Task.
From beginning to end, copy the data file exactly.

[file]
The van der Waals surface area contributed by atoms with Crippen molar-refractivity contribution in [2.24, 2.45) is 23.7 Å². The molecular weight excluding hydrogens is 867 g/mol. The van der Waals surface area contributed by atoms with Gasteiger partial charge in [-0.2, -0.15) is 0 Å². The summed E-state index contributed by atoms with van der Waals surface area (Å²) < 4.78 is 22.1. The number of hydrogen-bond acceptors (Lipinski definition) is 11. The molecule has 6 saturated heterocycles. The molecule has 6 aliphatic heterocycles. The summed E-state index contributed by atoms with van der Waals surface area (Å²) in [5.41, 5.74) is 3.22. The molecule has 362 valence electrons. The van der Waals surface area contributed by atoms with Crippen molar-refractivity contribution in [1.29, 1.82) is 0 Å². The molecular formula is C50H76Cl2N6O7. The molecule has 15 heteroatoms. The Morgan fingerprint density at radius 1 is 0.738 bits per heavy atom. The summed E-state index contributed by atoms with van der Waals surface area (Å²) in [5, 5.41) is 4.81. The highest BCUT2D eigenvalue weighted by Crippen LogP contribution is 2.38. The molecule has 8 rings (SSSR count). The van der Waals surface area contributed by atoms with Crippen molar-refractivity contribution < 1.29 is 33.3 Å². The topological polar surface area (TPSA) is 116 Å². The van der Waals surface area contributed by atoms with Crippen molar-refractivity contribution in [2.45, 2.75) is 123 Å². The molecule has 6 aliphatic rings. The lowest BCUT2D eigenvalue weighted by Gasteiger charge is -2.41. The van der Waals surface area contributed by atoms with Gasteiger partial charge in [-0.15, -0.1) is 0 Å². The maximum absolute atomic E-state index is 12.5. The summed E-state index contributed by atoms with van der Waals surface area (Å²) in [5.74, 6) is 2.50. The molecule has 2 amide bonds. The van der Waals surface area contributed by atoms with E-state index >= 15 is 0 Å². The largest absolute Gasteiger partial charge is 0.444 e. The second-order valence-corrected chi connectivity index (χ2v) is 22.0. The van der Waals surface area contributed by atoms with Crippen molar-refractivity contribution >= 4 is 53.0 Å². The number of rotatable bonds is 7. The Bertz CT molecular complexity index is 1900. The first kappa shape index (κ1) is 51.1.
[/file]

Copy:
The van der Waals surface area contributed by atoms with Crippen molar-refractivity contribution in [2.24, 2.45) is 23.7 Å². The molecular weight excluding hydrogens is 867 g/mol. The van der Waals surface area contributed by atoms with Gasteiger partial charge in [-0.2, -0.15) is 0 Å². The summed E-state index contributed by atoms with van der Waals surface area (Å²) < 4.78 is 22.1. The number of hydrogen-bond acceptors (Lipinski definition) is 11. The molecule has 6 saturated heterocycles. The molecule has 6 aliphatic heterocycles. The summed E-state index contributed by atoms with van der Waals surface area (Å²) in [5.41, 5.74) is 3.22. The molecule has 362 valence electrons. The van der Waals surface area contributed by atoms with Crippen molar-refractivity contribution in [1.29, 1.82) is 0 Å². The molecular formula is C50H76Cl2N6O7. The molecule has 15 heteroatoms. The Morgan fingerprint density at radius 1 is 0.738 bits per heavy atom. The summed E-state index contributed by atoms with van der Waals surface area (Å²) in [5, 5.41) is 4.81. The highest BCUT2D eigenvalue weighted by Crippen LogP contribution is 2.38. The molecule has 8 rings (SSSR count). The van der Waals surface area contributed by atoms with Crippen molar-refractivity contribution < 1.29 is 33.3 Å². The topological polar surface area (TPSA) is 116 Å². The van der Waals surface area contributed by atoms with Crippen molar-refractivity contribution in [2.45, 2.75) is 123 Å². The molecule has 6 aliphatic rings. The lowest BCUT2D eigenvalue weighted by Gasteiger charge is -2.41. The van der Waals surface area contributed by atoms with Gasteiger partial charge in [-0.15, -0.1) is 0 Å². The maximum absolute atomic E-state index is 12.5. The summed E-state index contributed by atoms with van der Waals surface area (Å²) in [5.74, 6) is 2.50. The molecule has 2 amide bonds. The van der Waals surface area contributed by atoms with E-state index >= 15 is 0 Å². The largest absolute Gasteiger partial charge is 0.444 e. The second-order valence-corrected chi connectivity index (χ2v) is 22.0. The van der Waals surface area contributed by atoms with Crippen molar-refractivity contribution >= 4 is 53.0 Å². The number of rotatable bonds is 7. The Bertz CT molecular complexity index is 1900. The first kappa shape index (κ1) is 51.1.